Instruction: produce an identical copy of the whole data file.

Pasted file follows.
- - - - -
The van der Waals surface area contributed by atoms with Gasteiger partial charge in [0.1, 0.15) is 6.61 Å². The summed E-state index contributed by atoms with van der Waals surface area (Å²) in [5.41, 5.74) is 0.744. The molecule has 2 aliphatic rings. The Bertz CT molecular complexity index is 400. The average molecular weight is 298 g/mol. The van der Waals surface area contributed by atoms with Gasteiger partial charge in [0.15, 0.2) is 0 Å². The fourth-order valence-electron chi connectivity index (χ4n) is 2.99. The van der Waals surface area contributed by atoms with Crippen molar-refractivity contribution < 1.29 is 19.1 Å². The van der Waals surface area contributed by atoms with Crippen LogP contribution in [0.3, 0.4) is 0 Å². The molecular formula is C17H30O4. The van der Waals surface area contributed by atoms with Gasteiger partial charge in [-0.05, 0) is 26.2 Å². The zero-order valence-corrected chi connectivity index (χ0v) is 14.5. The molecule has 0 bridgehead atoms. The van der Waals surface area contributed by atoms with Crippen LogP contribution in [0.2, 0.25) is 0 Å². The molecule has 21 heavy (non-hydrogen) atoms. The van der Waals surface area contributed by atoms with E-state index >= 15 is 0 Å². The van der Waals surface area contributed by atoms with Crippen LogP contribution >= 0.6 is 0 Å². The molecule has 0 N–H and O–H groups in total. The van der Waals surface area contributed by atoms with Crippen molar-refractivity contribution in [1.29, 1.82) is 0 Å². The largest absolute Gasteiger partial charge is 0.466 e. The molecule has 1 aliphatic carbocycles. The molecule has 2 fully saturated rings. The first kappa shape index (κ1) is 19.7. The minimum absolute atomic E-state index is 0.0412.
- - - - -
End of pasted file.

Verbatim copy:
The van der Waals surface area contributed by atoms with Gasteiger partial charge in [0.1, 0.15) is 6.61 Å². The summed E-state index contributed by atoms with van der Waals surface area (Å²) in [5.41, 5.74) is 0.744. The molecule has 2 aliphatic rings. The Bertz CT molecular complexity index is 400. The average molecular weight is 298 g/mol. The van der Waals surface area contributed by atoms with Gasteiger partial charge in [0.15, 0.2) is 0 Å². The fourth-order valence-electron chi connectivity index (χ4n) is 2.99. The van der Waals surface area contributed by atoms with Crippen molar-refractivity contribution < 1.29 is 19.1 Å². The van der Waals surface area contributed by atoms with Crippen LogP contribution in [0.3, 0.4) is 0 Å². The molecular formula is C17H30O4. The van der Waals surface area contributed by atoms with Gasteiger partial charge in [-0.05, 0) is 26.2 Å². The zero-order valence-corrected chi connectivity index (χ0v) is 14.5. The molecule has 0 bridgehead atoms. The van der Waals surface area contributed by atoms with Crippen LogP contribution in [0.2, 0.25) is 0 Å². The molecule has 21 heavy (non-hydrogen) atoms. The van der Waals surface area contributed by atoms with E-state index >= 15 is 0 Å². The van der Waals surface area contributed by atoms with Crippen LogP contribution >= 0.6 is 0 Å². The molecule has 0 N–H and O–H groups in total. The van der Waals surface area contributed by atoms with Crippen molar-refractivity contribution in [1.29, 1.82) is 0 Å². The largest absolute Gasteiger partial charge is 0.466 e. The molecule has 1 aliphatic carbocycles. The molecule has 2 fully saturated rings. The first kappa shape index (κ1) is 19.7. The minimum absolute atomic E-state index is 0.0412.